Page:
Mike Matheny summoned hard-throwing right-hander Mitchell Boggs from the bullpen. He made Hunter Pence look silly, striking him out with a slider. And then he struck out Brandon Belt with a back-door slider, looking, that just caught the outside corner. Great outing for Boggs, and Matheny's looking brilliant.
We're in the seventh-inning stretch, and the score is still Cardinals 2, Giants 1.
The Giants have 12 runners through the first six innings. That's an average of -- hold on, let me get the slide rule out, and ... -- two runners every inning. They have just one run. It has been a frustrating game for the Giants.
And it's not like the runners have been bunched together with a bunch of weirdness mixed in, like triple plays or runners thrown out at the plate. Nope, it's been nice and even, with the Giants leaving two runners on base in three of their six innings, and a double play to end another one. The Giants have left nine on base, hit into two double plays, and are 0-for-5 with runners in scoring position.
Kyle Lohse is the pitcher who allowed the 12 runners, and he left the game after 5⅔ innings, allowing just a run. Trevor Rosenthal relieved him with two runners on, getting Angel Pagan to ground out to end the inning.
For the starting pitchers in Game 3, it's been ... well, it's been odd.
Kyle Lohse gave up only 37 unintentional walks all season, and then one in each of his postseason starts. But he's walked four Giants unintentionally in the first five innings of Game 3 ... and given up just one run, thanks in part to a couple of routine double plays.
Matt Cain struck out eight hitters every nine innings during the regular season, and in Game 3 he's struck out exactly zero St. Louis Cardinals. Still, he'd just struck out Jon Jay in the third inning, or Matt Carpenter, Cain might still be working with a 1-0 lead. Instead Jay singled and Carpenter -- in the game only because of Carlos Beltran's trick knee -- hit a two-run homer to get the Cardinals on the board.
Which, in a nutshell, is how we're on to the sixth inning in a nail-biter: Cardinals 2, Giants 1 ... and thunderstorms making their steady way toward Busch Stadium.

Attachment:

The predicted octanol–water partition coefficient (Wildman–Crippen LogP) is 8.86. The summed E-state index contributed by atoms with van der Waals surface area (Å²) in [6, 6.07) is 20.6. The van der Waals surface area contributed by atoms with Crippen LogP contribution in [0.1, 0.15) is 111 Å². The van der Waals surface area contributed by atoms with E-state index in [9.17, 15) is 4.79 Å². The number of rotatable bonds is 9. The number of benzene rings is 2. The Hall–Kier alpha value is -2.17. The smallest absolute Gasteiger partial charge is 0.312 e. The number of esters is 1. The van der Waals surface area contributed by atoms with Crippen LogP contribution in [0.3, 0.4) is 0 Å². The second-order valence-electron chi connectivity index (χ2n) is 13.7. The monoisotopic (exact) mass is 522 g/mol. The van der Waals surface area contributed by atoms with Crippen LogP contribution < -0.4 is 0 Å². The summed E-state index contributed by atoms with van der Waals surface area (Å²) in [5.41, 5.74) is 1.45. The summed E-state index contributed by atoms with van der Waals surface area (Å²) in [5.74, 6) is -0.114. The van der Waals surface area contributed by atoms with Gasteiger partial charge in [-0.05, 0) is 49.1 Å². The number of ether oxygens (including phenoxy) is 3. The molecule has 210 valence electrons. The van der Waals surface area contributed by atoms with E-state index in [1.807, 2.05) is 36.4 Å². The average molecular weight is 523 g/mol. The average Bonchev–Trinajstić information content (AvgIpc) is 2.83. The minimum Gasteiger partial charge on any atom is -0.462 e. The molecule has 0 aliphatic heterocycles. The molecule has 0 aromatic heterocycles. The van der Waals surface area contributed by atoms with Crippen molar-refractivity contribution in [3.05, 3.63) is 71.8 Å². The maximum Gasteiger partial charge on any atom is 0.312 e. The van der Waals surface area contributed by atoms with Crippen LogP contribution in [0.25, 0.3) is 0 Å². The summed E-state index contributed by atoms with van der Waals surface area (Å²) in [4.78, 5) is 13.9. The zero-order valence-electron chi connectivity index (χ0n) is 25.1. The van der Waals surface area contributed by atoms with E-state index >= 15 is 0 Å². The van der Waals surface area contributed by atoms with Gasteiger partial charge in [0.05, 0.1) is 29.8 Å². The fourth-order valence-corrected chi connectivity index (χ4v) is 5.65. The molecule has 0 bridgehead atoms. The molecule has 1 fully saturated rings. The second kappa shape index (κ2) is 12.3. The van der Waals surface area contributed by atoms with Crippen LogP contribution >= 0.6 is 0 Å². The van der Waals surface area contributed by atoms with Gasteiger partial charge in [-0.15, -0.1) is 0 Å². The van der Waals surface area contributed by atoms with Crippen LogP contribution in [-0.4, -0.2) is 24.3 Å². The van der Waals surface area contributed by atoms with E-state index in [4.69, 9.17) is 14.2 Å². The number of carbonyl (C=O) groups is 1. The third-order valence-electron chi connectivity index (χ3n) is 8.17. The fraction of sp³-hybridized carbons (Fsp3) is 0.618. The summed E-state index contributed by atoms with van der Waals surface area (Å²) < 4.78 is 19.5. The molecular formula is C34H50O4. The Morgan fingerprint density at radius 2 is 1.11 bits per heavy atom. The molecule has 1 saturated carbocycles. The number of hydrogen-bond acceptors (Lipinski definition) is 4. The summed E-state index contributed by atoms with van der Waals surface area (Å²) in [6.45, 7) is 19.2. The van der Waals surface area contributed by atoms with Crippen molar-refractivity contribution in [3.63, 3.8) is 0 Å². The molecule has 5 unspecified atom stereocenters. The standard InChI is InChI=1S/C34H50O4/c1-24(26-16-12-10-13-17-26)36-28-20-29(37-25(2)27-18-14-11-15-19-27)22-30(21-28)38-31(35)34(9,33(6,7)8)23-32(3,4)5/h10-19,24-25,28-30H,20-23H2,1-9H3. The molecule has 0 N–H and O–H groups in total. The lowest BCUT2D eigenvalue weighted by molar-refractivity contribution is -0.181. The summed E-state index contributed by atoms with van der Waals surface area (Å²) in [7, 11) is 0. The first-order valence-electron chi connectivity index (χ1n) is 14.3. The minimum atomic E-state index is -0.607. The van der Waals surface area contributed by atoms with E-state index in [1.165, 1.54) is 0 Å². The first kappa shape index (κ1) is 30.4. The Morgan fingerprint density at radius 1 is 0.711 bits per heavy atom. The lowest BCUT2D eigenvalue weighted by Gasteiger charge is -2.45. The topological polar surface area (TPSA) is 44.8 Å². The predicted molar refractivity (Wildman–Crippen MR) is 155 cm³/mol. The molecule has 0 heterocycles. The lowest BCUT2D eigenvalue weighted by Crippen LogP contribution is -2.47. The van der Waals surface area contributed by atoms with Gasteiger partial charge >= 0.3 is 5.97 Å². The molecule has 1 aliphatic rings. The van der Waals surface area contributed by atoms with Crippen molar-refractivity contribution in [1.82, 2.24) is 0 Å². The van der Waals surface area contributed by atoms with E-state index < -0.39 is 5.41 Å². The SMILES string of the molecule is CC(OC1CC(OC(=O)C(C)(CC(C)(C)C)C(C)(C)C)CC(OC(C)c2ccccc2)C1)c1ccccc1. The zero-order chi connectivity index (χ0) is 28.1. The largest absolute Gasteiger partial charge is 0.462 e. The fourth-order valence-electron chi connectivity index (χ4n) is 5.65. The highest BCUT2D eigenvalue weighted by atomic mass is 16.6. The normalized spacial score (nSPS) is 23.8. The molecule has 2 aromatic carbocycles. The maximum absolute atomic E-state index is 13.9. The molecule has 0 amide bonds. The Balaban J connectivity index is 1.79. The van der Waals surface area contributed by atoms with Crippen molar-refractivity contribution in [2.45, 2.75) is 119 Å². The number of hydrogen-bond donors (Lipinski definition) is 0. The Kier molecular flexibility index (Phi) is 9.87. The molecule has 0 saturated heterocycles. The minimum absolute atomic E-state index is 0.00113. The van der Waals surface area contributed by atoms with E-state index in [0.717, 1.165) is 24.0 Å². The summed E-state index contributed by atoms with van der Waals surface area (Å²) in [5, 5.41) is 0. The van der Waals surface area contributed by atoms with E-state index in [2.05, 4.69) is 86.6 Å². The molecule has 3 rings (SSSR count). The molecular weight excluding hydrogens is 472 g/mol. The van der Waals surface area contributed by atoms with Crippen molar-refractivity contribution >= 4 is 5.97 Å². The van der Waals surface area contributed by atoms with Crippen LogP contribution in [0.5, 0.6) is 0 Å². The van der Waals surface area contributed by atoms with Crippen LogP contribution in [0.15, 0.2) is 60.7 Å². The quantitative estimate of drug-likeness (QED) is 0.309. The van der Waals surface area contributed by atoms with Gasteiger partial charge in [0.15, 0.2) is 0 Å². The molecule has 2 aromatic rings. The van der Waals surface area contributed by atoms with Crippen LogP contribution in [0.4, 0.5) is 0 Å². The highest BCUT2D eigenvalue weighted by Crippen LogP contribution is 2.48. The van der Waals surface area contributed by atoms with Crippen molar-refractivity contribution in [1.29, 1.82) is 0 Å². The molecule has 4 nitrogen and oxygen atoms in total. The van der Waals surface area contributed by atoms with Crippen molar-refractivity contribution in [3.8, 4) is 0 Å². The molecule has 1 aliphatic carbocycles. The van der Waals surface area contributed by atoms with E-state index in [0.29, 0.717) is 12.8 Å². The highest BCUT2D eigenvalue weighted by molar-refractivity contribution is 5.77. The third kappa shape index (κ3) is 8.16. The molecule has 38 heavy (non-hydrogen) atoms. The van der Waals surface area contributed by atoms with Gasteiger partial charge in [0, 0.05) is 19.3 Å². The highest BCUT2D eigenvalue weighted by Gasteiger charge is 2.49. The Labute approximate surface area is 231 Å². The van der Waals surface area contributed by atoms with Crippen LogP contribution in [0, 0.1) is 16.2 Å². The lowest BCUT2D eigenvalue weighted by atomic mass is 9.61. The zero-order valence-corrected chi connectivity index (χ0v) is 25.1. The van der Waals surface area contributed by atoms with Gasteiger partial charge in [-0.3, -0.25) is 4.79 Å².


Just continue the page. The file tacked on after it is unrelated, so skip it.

The Giants have been making Kyle Lohse work in Game 33 -- they've worked out four walks in the first four innings, and they've forced him to throw 80 pitches. It doesn't make a difference if they don't do anything with the runners, though, and for the fourth consecutive inning, the Giants left runners on base. They've left six on base so far.
With one out and a runner at third, manager Bruce Bochy elected to have pitcher Matt Cain bunt. After a few aborted attempts, Cain moved the runner to second, leaving it up to Angel Pagan, who flew out to center.
The Giants had one of the worst averages in baseball with runners in scoring position during the first half of the season, but they had one of the best in the second half. In Game 3, they're 0-for-4 so far.
See. Told you Matt Carpenter could hit some.
Carpenter -- who hadn't started a game in the postseason, and entered Game 3 only because Carlos Beltran tweaked his knee in the bottom of the first -- came up with two outs and a runner aboard in the bottom of the third, his proud parents in the stands, and did this:
As Twitter so helpfully explained when Carpenter first came into the game, he owns a 1.000 batting average against Giants starter Matt Cain: 4 at-bats, 4 hits. Now he's 5 for 5.
But a better explanation for Carpenter's home run: He's a really good hitter. As a part-timer for the Cardinals this season, Carpenter slugged .463 and he's done some impressive things in the minors.
Also, that's the fourth home run Cain has allowed in three postseason starts. So who knows, maybe Beltrán would have done the same thing.*
* probably not
Kyle Lohse, given his first lead of the game,
When a team faces a pitcher like Kyle Lohse, they know they're going to put the ball in play. Sometimes that's a bad thing -- balls pounded into the ground or, even worse, lined directly at opposing fielders.
Sometimes, though, it's a good thing, even if the balls put in play aren't hit especially hard. The Giants took the first lead of Game 3 on a pair of bloops and an out in the third inning. Angel Pagan led the frame off with a looping single to left-center, and Marco Scutaro followed with a soft liner just over the leaping Allen Craig down the first base line for a double.
Pablo Sandoval followed with an RBI groundout that also moved Scutaro to third with one out. But after Lohse fell behind Buster Posey trying to paint the corners, Posey was intentionally walked. That brought up motivational speaker Hunter Pence, who grounded into a double play, but really made you think positive thoughts as he did it.
The Cardinals trail the Giants 1-0 heading into the bottom of the third.
Well, there goes the no-hitter.
Hey, it's early and nobody's doing much. We gotta write about something.